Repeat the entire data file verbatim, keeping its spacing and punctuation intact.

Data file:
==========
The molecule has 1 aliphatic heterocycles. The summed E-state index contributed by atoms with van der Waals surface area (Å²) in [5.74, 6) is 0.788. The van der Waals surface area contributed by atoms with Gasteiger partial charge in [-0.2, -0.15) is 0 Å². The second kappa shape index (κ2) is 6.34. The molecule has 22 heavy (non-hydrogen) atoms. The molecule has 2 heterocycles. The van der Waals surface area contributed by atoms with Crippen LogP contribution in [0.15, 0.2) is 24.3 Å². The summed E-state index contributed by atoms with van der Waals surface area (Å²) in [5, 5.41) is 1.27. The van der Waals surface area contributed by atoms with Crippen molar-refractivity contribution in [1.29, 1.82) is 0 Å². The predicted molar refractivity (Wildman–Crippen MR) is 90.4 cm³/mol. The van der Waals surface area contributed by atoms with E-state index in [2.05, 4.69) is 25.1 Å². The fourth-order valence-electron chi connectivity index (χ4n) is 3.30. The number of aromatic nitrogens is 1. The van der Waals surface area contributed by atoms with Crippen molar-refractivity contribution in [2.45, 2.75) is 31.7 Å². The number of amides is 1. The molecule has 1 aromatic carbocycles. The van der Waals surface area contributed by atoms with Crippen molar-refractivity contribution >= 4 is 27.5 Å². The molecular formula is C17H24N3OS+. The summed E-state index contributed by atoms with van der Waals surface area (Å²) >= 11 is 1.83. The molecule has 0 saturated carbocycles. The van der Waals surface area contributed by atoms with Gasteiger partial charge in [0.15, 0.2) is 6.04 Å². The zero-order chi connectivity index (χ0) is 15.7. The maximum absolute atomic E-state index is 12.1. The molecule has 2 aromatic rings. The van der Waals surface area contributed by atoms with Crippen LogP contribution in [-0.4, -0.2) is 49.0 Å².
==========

The molecule has 1 aliphatic heterocycles. The summed E-state index contributed by atoms with van der Waals surface area (Å²) in [5.74, 6) is 0.788. The van der Waals surface area contributed by atoms with Gasteiger partial charge in [-0.2, -0.15) is 0 Å². The second kappa shape index (κ2) is 6.34. The molecule has 22 heavy (non-hydrogen) atoms. The molecule has 2 heterocycles. The van der Waals surface area contributed by atoms with Crippen LogP contribution in [0.15, 0.2) is 24.3 Å². The summed E-state index contributed by atoms with van der Waals surface area (Å²) in [5, 5.41) is 1.27. The van der Waals surface area contributed by atoms with Crippen molar-refractivity contribution in [1.29, 1.82) is 0 Å². The predicted molar refractivity (Wildman–Crippen MR) is 90.4 cm³/mol. The van der Waals surface area contributed by atoms with E-state index in [2.05, 4.69) is 25.1 Å². The fourth-order valence-electron chi connectivity index (χ4n) is 3.30. The number of aromatic nitrogens is 1. The van der Waals surface area contributed by atoms with Crippen molar-refractivity contribution in [2.45, 2.75) is 31.7 Å². The number of amides is 1. The molecule has 1 aromatic carbocycles. The van der Waals surface area contributed by atoms with Crippen molar-refractivity contribution >= 4 is 27.5 Å². The molecular formula is C17H24N3OS+. The summed E-state index contributed by atoms with van der Waals surface area (Å²) >= 11 is 1.83. The molecule has 0 saturated carbocycles. The van der Waals surface area contributed by atoms with Gasteiger partial charge in [0.15, 0.2) is 6.04 Å². The zero-order chi connectivity index (χ0) is 15.7. The maximum absolute atomic E-state index is 12.1. The molecule has 2 aromatic rings. The van der Waals surface area contributed by atoms with Crippen LogP contribution in [-0.4, -0.2) is 49.0 Å².